The family of a former Tacoma resident who is being held prisoner in Nicaragua is building political support in their efforts to help him.
Jason Puracal has lived in Nicaragua since 2002. Upon graduating from the University of Washington, where he earned a bachelor’s degree with majors in economics and zoology, Puracal considered going to veterinary school.
Instead he joined the Peace Corps, hoping it would offer opportunities to work in the field of animal husbandry. He ended up doing other work in a small town in the Central American nation that lacked electricity and running water. Despite the hardships, Puracal loved the people.
After serving two years in the Peace Corps, he decided to stay in Nicaragua. He met a Nicaraguan woman, Scarleth Flores Puracal. They married and have a 4-year-old son.
The couple settled down in San Juan del Sur, a beach town that served as the location for the CBS television show “Survivor Nicaragua.” He worked as a real estate broker for a Re/Max franchise. Eventually the owner sold the franchise to Puracal and two other Americans.
His happy life took an unexpected turn on Nov. 11, 2010. His mother, a doctor from Tacoma, was visiting him and was at the house with her grandson. Officers with Nicaragua’s national police entered the house wearing masks and brandishing AK/47 rifles.
The police held Puracal’s mother and son for six hours while they searched the house. According to his sister Janis Puracal, who lives in Seattle, they found nothing illegal. They then went to his office, where they arrested him and confiscated computers.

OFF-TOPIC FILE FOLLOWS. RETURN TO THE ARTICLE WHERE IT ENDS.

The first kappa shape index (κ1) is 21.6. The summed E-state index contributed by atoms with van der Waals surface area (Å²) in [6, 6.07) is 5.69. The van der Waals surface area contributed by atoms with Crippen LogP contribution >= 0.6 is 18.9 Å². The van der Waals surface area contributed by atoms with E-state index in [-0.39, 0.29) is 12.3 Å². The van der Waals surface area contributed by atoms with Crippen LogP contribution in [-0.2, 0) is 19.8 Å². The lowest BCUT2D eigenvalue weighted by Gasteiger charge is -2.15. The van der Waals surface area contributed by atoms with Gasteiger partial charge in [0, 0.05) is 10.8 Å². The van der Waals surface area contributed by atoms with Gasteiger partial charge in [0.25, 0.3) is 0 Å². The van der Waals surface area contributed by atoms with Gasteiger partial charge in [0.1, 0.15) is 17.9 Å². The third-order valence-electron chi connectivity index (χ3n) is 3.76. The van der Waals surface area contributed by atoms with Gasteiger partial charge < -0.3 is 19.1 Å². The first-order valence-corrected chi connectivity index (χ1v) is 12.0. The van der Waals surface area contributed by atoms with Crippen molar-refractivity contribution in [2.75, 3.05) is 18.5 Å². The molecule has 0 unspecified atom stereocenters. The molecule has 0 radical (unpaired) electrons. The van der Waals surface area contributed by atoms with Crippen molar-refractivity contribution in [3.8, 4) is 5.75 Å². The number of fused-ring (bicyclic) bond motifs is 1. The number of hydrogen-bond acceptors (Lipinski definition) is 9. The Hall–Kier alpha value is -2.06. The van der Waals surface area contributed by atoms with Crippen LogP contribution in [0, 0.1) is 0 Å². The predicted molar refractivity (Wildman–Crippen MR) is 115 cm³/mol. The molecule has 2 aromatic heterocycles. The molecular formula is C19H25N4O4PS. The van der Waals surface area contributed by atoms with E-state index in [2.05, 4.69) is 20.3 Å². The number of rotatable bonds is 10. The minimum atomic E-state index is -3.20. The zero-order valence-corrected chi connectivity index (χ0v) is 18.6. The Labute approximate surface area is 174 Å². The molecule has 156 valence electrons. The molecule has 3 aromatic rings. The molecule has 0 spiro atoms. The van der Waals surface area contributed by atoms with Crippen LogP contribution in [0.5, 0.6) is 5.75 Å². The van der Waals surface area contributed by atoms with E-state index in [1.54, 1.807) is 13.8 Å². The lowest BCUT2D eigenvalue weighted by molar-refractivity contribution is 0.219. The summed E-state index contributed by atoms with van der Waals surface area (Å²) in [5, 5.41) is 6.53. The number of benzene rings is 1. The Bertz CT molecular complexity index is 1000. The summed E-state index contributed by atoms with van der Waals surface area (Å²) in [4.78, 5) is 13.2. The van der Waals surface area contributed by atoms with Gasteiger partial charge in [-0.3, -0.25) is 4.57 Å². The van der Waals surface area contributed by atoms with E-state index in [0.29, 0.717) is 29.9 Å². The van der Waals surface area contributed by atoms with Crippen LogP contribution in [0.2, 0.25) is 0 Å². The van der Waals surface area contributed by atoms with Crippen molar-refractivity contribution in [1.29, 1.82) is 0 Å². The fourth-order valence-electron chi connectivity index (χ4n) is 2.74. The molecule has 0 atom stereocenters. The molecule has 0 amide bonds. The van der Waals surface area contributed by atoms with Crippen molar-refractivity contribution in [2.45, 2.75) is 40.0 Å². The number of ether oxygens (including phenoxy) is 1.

Puracal and 10 other men, none of whom he knew, were taken to a maximum-security prison outside the capital city of Managua.
Nicaraguan authorities claim Puracal was engaged in drug trafficking. Janis Puracal and her sister went to the American embassy in Nicaragua. They learned their brother and the other 10 men were being shifted around to various prisons on a regular basis.
Upon their return to the United States, they contacted members of our state’s congressional delegation. U.S. Representative Adam Smith, a Democrat from Tacoma, took a strong interest in the situation. He held a meeting with Janis Puracal and her mother.
“I have been in touch with his staff on a daily basis,” she said.
Janis Puracal said police did not find any drugs in her brother’s home or office.
“We have no idea why this is happening,” she remarked.
Family members say Puracal is being denied food, water and medical care. They communicate with him through his defense lawyer, and through relatives in Nicaragua who are allowed to visit him twice a month and bring him food and water.
On June 3 Smith spoke at a press conference in front of the federal courthouse, along with Puracal’s mother and sisters. About 50 supporters gathered to hear them. Smith said Nicaragua has a history of detaining foreigners without providing legitimate evidence they have committed a crime. Smith said his office has contacted the U.S. State Department seeking to improve Puracal’s treatment while incarcerated.
“Their system feels like they can use these people as pawns to get what they want,” Janis Puracal remarked.
She said Nicaragua benefits from a fund that receives foreign aid from the United States.
“We are certainly hoping the U.S. officials will withdraw that support.”
She would also like our government to refuse to issue visas to Nicaraguan government officials.
Puracal’s trial was supposed to have begun on June 15. That morning his relatives were informed it was postponed. This is the fourth time this has occurred.
Janis Puracal said family and friends have been very supportive. Complete strangers from around the nation have heard of her brother’s plight.
“They have sent their prayers, support and love. It has been amazing,” she said.
For more information, visit www.freejasonp.com.